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Sunday, January 8, 2023

The story beneath a small parking lot on Water Street

The 600 Block of Water Street, possibly early 1930s.
Parsons Hall circled.
Click on any image to enlarge.

Sometimes even an empty parking lot has a story.

The parking lot next to our family’s print shop, between the print shop and Grape Juice, has a long story, though you couldn’t tell from looking at it.

I’m old enough to remember the Rialto Theater which once stood where the parking lot is today. That movie theater opened on February 10, 1938 – and the first movie shown there was “Hollywood Hotel,” starring Dick Powell and Frances Langford. Admission was 10, 20, or 25 cents, based, I guess on the seats you chose.

The Rialto Theater
A front-page story in the February 10, 1938 Kerrville Mountain Sun offered this schedule for the theater: "One-day runs will be shown on Saturdays, and the theatre will offer four bills each week, three of them on two-day schedules. The first of a regular series of Saturday night matinees is set for 11:30 pm Saturday."

I checked up on that late time -- 11:30 pm -- and it appears to be accurate. I thought Kerrville, in the late 1930s, would be all buttoned up and asleep at that time, but I was wrong.

The Rialto Theater was built by B . C. Parsons, at a cost of $40,000, and was leased to Hall Industries, headed up by Henry W. Hall of Beeville. Hall Industries also owned the Arcadia Theater a block away on Water Street, and the Rio Theater, one block farther. 

The new Rialto Theater featured many innovations: "hearing aids" for the hearing impaired, including a device using the "bone conductor principle" for the totally deaf. A "spacious lounge" above the lobby was available, "where patrons may rest or smoke."

The old theater was torn down in 1974, by the Charles Schreiner Bank, and the lot was turned into a parking lot.

Dr. George R. Parsons
But there’s an even older story that took place on the same parking lot.

A two-story frame building once stood there, which was called Parsons Hall, after the Parsons family.

Years ago, my friends Jon and Sandy Wolfmueller gave me an interesting book called "Kerrville, Texas: a social and economic history," which was written by Frank R. Gilliland of Center Point. It was Mr. Gilliland's master's thesis, and it was written in 1951.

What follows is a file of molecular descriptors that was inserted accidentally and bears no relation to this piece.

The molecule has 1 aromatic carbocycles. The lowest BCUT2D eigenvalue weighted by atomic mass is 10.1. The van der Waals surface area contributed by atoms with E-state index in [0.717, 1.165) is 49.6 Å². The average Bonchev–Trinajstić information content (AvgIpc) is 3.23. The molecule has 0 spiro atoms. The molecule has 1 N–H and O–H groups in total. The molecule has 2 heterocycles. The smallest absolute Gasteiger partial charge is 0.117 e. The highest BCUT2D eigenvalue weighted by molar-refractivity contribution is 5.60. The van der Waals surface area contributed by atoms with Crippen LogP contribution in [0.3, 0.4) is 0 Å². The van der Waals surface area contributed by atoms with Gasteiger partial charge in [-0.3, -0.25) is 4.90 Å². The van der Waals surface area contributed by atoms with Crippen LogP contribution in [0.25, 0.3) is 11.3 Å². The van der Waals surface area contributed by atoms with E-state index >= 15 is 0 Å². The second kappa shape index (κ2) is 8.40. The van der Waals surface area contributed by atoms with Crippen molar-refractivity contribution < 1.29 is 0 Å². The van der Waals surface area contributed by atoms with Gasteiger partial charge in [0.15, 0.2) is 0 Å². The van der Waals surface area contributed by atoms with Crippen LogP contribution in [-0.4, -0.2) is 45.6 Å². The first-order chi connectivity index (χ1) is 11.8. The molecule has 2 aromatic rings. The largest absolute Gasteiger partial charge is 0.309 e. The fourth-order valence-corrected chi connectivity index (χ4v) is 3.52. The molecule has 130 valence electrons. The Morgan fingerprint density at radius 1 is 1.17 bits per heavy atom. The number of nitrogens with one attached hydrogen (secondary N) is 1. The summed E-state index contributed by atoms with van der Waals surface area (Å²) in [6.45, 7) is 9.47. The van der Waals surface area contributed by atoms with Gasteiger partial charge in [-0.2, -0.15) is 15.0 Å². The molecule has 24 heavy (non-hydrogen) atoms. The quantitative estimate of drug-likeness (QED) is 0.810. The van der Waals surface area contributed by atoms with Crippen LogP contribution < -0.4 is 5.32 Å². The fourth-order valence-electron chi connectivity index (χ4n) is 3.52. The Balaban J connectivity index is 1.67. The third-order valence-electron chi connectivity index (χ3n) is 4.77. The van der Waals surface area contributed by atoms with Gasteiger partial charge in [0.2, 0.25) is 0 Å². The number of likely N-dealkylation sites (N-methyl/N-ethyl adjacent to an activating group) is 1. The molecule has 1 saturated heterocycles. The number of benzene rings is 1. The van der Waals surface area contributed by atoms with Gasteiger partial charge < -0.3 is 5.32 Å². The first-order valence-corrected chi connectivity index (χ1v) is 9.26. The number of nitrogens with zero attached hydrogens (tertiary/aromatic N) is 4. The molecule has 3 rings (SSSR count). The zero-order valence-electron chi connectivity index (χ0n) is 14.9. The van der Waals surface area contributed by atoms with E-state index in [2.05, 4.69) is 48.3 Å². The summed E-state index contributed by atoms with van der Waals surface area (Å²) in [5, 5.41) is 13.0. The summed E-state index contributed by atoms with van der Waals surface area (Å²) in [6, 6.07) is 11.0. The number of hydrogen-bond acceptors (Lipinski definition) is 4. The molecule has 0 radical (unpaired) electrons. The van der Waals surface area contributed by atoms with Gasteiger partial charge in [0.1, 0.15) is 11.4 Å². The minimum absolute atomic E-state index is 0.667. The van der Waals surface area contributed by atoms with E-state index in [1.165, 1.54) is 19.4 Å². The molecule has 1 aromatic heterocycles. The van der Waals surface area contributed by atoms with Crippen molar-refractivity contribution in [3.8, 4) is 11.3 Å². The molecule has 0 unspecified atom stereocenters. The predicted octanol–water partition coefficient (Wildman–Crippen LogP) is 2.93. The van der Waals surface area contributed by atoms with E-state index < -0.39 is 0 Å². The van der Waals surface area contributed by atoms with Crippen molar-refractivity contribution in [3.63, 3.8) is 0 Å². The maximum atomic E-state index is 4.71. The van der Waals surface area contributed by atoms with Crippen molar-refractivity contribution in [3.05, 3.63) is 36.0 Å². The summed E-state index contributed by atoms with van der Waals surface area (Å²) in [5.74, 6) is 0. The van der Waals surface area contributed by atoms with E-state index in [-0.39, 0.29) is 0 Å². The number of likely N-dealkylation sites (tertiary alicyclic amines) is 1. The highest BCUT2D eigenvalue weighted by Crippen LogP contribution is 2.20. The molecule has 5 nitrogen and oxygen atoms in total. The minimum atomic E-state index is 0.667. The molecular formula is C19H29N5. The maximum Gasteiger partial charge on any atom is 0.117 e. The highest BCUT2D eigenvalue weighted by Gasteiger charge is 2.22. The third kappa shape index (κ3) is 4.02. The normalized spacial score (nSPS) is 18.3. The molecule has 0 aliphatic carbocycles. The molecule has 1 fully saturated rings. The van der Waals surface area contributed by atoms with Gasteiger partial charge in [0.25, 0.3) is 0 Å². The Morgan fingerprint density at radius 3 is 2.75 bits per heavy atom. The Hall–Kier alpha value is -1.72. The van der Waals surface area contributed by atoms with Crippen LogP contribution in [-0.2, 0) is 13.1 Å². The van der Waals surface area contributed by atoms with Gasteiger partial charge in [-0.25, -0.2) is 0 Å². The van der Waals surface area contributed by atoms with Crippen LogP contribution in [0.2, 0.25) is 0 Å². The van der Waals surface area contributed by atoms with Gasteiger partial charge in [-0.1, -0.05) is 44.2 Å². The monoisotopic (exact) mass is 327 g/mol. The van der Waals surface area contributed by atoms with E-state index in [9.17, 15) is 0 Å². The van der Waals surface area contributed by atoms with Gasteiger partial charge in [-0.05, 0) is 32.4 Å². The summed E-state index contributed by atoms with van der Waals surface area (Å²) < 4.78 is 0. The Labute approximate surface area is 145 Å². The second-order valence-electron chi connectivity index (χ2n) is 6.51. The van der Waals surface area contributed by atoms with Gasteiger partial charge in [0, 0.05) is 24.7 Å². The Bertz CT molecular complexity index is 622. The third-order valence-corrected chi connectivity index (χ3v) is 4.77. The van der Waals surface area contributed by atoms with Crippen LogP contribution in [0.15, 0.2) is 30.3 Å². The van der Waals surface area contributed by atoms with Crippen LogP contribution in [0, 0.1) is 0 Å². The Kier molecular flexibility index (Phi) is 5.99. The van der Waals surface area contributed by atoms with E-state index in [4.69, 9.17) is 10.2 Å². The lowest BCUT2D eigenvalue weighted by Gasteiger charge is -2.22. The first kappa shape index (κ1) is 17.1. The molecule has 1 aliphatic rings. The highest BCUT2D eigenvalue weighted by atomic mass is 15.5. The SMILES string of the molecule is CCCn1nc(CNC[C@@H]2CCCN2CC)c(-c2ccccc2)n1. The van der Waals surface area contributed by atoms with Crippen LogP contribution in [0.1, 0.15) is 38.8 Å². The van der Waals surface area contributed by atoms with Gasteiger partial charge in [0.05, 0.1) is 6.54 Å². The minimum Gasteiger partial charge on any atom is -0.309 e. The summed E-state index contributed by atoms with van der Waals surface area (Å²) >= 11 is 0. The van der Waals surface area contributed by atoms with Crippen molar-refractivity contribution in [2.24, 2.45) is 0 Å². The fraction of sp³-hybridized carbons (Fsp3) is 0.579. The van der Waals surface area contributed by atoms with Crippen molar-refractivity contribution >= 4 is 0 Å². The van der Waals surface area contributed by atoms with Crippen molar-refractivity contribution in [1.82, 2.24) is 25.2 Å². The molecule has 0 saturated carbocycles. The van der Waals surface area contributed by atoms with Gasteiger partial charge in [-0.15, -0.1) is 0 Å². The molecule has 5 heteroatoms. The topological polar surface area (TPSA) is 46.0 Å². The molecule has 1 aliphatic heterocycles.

In the manuscript, Mr. Gilliland talks about the Parsons building.

“In 1880 a daily stage service from Kerrville to Boerne was inaugurated by Dr. George Robins Parsons...he operated this line until completion of the railroad in 1887. At the same time, he operated a Comfort to Fredericksburg stagecoach, which continued in operation several years after the Kerrville to Boerne line was discontinued. The stage left Kerrville each morning at four o'clock, changed horses in Comfort, and transferred its passengers to the connecting line in Boerne. Travelers reached San Antonio after dark. A stage left San Antonio at about the same time in the morning, and passengers reached Kerrville at night. The round trip fare from Kerrville to San Antonio was twenty dollars. Dr. Parsons had four Concord stagecoaches of the two-horse size on the two lines. [Those stagecoaches were painted bright yellow.] The stagecoach office was in Parsons' Hall, a two-story building which stood on the location of the present Rialto Theater, the second story of which served as town hall for many years."

Parsons Hall
While I’m not sure Kerrville’s town hall was in the old Parsons building, I did find an article from the July 29, 1937 issue of the Kerrville Mountain Sun, written as the old building was being torn down.

The article quotes Bert C. Parsons about the history of the building, who said the building was built in 1882 by his mother, the wife of Dr. George Parsons.

The frame building’s second story, Parsons recalled, was originally used as a skating rink, and later as a hall for dances and theatricals. The lower floor was for a number of years the location of the town’s railway express office. 

Receipt, Parsons' Livery
“The lower floor was occupied by the Kerrville Mountain Sun for a decade or more under the ownership of Col. J. E. Grinstead,” in the early 1900s.

“When the building was completed, the first occupant of the ground floor was the owner of a livery stable,” and the home of Dr. Parson’s stagecoach line.

There’s also a spiritual side to the parking lot site: The first Catholic mass was read there in 1889, and in its early days, the congregation met in Parson's Hall.

Until next week, all the best.

Joe Herring Jr. is a Kerrville native who enjoys studying our community’s history. This column originally appeared in the Kerrville Daily Times January 7, 2023.

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